The Evening Rise with David Garfoot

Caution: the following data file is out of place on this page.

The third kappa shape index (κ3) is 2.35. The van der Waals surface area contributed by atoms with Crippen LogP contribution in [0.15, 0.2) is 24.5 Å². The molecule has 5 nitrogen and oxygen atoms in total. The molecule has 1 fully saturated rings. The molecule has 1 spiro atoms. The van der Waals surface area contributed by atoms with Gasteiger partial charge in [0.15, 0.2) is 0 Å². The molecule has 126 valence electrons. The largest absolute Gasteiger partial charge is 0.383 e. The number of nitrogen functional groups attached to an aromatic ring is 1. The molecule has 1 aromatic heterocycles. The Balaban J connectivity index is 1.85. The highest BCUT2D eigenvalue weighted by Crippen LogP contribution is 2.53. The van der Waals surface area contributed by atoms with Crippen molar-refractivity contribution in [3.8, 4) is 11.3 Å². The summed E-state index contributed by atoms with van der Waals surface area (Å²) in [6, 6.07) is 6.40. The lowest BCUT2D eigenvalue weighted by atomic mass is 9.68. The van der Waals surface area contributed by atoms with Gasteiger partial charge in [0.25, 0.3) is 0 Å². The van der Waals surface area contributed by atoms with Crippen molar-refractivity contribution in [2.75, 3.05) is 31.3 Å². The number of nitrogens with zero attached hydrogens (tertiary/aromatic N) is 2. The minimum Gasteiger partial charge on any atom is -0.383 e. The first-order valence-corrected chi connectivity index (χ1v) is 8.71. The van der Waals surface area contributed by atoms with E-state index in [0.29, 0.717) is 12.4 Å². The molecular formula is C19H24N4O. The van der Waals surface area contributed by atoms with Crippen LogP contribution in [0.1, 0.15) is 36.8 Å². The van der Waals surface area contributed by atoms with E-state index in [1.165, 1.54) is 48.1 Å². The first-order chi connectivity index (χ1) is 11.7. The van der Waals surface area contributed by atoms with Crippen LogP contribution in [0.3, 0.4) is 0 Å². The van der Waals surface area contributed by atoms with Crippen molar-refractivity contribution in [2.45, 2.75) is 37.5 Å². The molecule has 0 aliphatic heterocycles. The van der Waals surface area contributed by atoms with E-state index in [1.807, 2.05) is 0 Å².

The evening rise is regarded as the crème de la crème of trout fishing in this country. As daylight hours have now peaked, warmer weather has gradually moved in from the continent boosting the fly life present on the river bank. Insects can hatch in great numbers during these periods and thus create feeding frenzies among the trout of the Eden valley. This increase in the insects available can prompt even the most reluctant and wily of trout to move out of their day time lies to feed. Amongst these fish, now gorging on an array of fly life can often be specimens of three pounds and well above! The evening rises begin as the summer’s day starts to come to an end, the temperature cools and swarms of insects begin to lay their eggs on the surrounding rivers and lakes. The most frequent insects that occur within Cumbria at this time of year are; Sedges, Dun’s, and a variety of Midge’s. The time of which an evening rise occurs varies from day to day. To make the most of this dry fly sport I avoid the more productive looking pools till later in the evening, when the fish are rising more freely. By doing this it prevents the better quality fish from becoming spooked and leaves things more in your favour when fishing for them. To effectively target these brown trout a variety of tackle set ups and techniques are required. My tackle of choice when targeting fish on an evening rise, is a Greys XF2 Streamflex 9ft 4wt and a Rio Perception 4wt fly line. This setup is by far one of the most effective on the market to date. It allows for the most careful and delicate presentation, yet also offers great versatility in a variety of fishing situations. The Perception is built upon a low stretch core (around 6 percent stretch) which allows for quicker hook sets and easier mending (see footnote 1) of the fly line. From my fly line I will always attach a tapered leader to aid the turnover of my fly. My personal favourite being the Rio Powerflex 9ft model which is both supple and low in diameter. As well as this, I always carry a range of tippet strengths in Riverage Grand Max Fluorocarbon and Frog Hair Copolymer which come in useful in many different situations. These can include either tying a dropper or extending the tapered leader if it has become too short. In my opinion these tippet materials are tried and tested and have always offered great reliability on my fishing outings. On my arrival at the river I will attempt to identify what the fish are feeding on and consider how I might try to catch them. There are a few main approaches which should be considered when fishing an evening rise. These include: - Up-wing fly’s such as the Medium Olive and Small Dark Olive hatch throughout June and July. Once they have mated and deposited their eggs within river system (known as Spinners at this stage of their life cycle) they can often become trapped in the surface film. When trapped they are an easy meal for trout and often get eaten before they can escape. To represent Spinners I use a fly known as a Sherry Spinner. I will attempt to match the size of real insect as closely as possible and then target certain fish once I have seen them rise confidently. - As dusk arrives sedge and caddis flies can often be seen skating across the water’s surface. The wake that’s caused seems to attract the attention of most fish in the surrounding water. Trout will readily chase these fleeing insects and aggressively attack them in hope of a large easy meal. In hope of attracting these aggressive brownies I use a select few buoyant sedge patterns such as a Deer Hair Sedge and an Elk Hair Caddis. I cast upstream and directly across, and then retrieve my fly in a variety of different movements. I aim to match the movement of the natural flies as best as possible and find this produces the best results. - When fish appear to be feeding on midge species my go to pattern is a Griffiths Gnat. The bushy design of this fly seems to be often irresistible to these wild river trout. I match the size of the fly as closely as possible to the insect. When using small dry fly’s like this it is as important as ever to ensure you get a drag free drift. Flies that are affected by drag usually result in fish ignoring your fly or even becoming spooked. The evening rise can regularly continue well into darkness. During this time I rely on hearing the rise in order to set the hook rather than seeing it. Difficult as this may be the darkness often brings with it the peak of trout’s feeding activity. Great sport can be had on an evening rise and in my opinion is something well worth having a late night for. David Garfoot Foot note: 1 – Mending – the process by which you counteract the effects of current on the fly line, thus enabling a longer dead drift.